Hmm..Jeremiah Johnson -- was that Redford?

        I remember how absolutely shocked I was to learn that George Custer was such a shithead. Made me mistrust everything I learned in US History.

        LBM might not be all I remember it to be, but I do remember that one line which I have kept as a life motto. Keeps me sane in otherwise insane times…

        • PepeLepew says:

          Yes, with Redford.

          I love that movie!

          OMG, don’t get me started on Custer.
          Psychotic son of a bitch. Literally.

          • AlphaBitch says:

            Sigh. Now here’s an embarrassing “true confession”. While in the class Native Americans, we were first given Bury My Heart at Wounded Knee to read; each night, I would read one chapter, then sit in the bathtub, sobbing uncontrollably. My husband at the time -- the practice husband -- finally convinced me to drop the course after nine nights of tears. (The bathtub was often empty when I began bawling.) I later went on to work on coprolites (fossilized human poo) for the same professor. Perhaps it was his revenge…….

            • nellie says:

              AB, I had a similar experience. I took a course on Supreme Court decisions re American Indians in the American Indian Studies dept while I was in grad school. I got so depressed, I had to drop the class. Which is terrible, since my family is Chickahominy. But I just couldn’t take it.

            • nellie says:

              I knew of the injustice — how could I not. But something about reading and discussing the rationalizations of the justices, their baldface lying and ignoring the law. It was more than I could sit through.

              Good for you for getting involved. The communities certainly need the support.

            • AlphaBitch says:

              Nellie -- Sometimes it seems the more you learn, the less you like! I did work for a law firm in Seattle for many years that represented several Native American tribes in fishing rights cases, so I tried to not just learn about it, but get involved doing something positive about it.

        • bitohistory says:

          AlphaB, I had a friend who was an Asst. cameraman on that pic. They had a shot of a buffalo being shot and killed. He said that they set up in the wee hours, waited many hours, a vet finally shot the bison with a sedative and they filmed for until the he fell. they had to stay until the bison was revived and on it’s way. pack up and packout in freezing weather in 3-4 ft snow, all for a 10-15 second shot. 12 hrs. for 15 secs.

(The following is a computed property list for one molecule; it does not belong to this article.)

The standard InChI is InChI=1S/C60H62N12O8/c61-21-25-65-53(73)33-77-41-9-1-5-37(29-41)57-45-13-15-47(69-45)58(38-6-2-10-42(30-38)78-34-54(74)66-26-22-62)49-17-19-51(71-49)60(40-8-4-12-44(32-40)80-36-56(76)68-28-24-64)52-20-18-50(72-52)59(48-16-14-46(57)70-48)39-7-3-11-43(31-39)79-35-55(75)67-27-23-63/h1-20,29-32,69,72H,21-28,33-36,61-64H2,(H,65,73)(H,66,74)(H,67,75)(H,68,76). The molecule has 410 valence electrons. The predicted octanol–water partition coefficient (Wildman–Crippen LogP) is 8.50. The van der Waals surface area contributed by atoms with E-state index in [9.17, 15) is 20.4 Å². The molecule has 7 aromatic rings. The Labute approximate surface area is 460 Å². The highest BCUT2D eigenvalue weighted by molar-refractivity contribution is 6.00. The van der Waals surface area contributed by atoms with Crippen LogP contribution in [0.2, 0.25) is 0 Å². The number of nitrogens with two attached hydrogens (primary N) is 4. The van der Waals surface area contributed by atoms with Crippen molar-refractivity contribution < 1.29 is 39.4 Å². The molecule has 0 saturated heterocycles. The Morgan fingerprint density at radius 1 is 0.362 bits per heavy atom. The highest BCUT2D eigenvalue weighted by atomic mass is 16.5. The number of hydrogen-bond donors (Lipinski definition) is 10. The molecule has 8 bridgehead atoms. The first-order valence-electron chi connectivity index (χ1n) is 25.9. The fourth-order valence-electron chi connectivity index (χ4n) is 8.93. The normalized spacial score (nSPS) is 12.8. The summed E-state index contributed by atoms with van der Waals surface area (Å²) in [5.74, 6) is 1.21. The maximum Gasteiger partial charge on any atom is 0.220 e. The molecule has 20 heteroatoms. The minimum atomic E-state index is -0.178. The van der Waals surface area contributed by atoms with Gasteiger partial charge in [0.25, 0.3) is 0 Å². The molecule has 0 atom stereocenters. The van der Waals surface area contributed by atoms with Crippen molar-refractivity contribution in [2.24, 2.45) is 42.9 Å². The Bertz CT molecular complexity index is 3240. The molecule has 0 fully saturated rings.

Then they were accused of shooting and killing a national symbol!! lol

          • AlphaBitch says:

            That’s rich! I went to school and majored in Wildlife Biology. I would often get up before dawn, slog out (rain/cold/incredible heat) and sit for hours to do some bird count, then traipse back in. Did it for years without pay or any SAG benes. Was an odd way of having “fun”. At least here’s hoping your pal got some $$!!

    • whatsthatsound says:

      Wow! Kismet!

  10. javaz says:

    Have you ever seen ‘The Last of the Mohicans?’
    I’m not sure how accurate the movie is, but it did follow the book by James Fenimore Cooper.
    What about ‘Code Talkers?’
    That was a fairly good movie all in all.

    I’ve read other critiques about ‘Avatar’ and others have compared it to ‘Dances with Wolves’ and said it should be named ‘Dances with Aliens.’

    What did you think of the special effects?
    Was the 3-D any good or typical 3-D?
    Did you see it at an IMAX theater or regular?

    I’ve read if you’re not going to see it at an IMAX screen, and want to wait for the DVD, not to bother.

    What do you think?

    • PepeLepew says:

      The nearest IMAX screen to where I live is in Seattle, Wash. You take what you can get in Montana. We’re thankful we can even get 3-D! :)
      The 3-D was pretty cool.
      OK, Last of the Mohicans was actually a pretty good movie, I think. I forgot all about that one. But, personally I *hated* Code Talkers. It was a good idea for a movie, but I thought it was poorly done.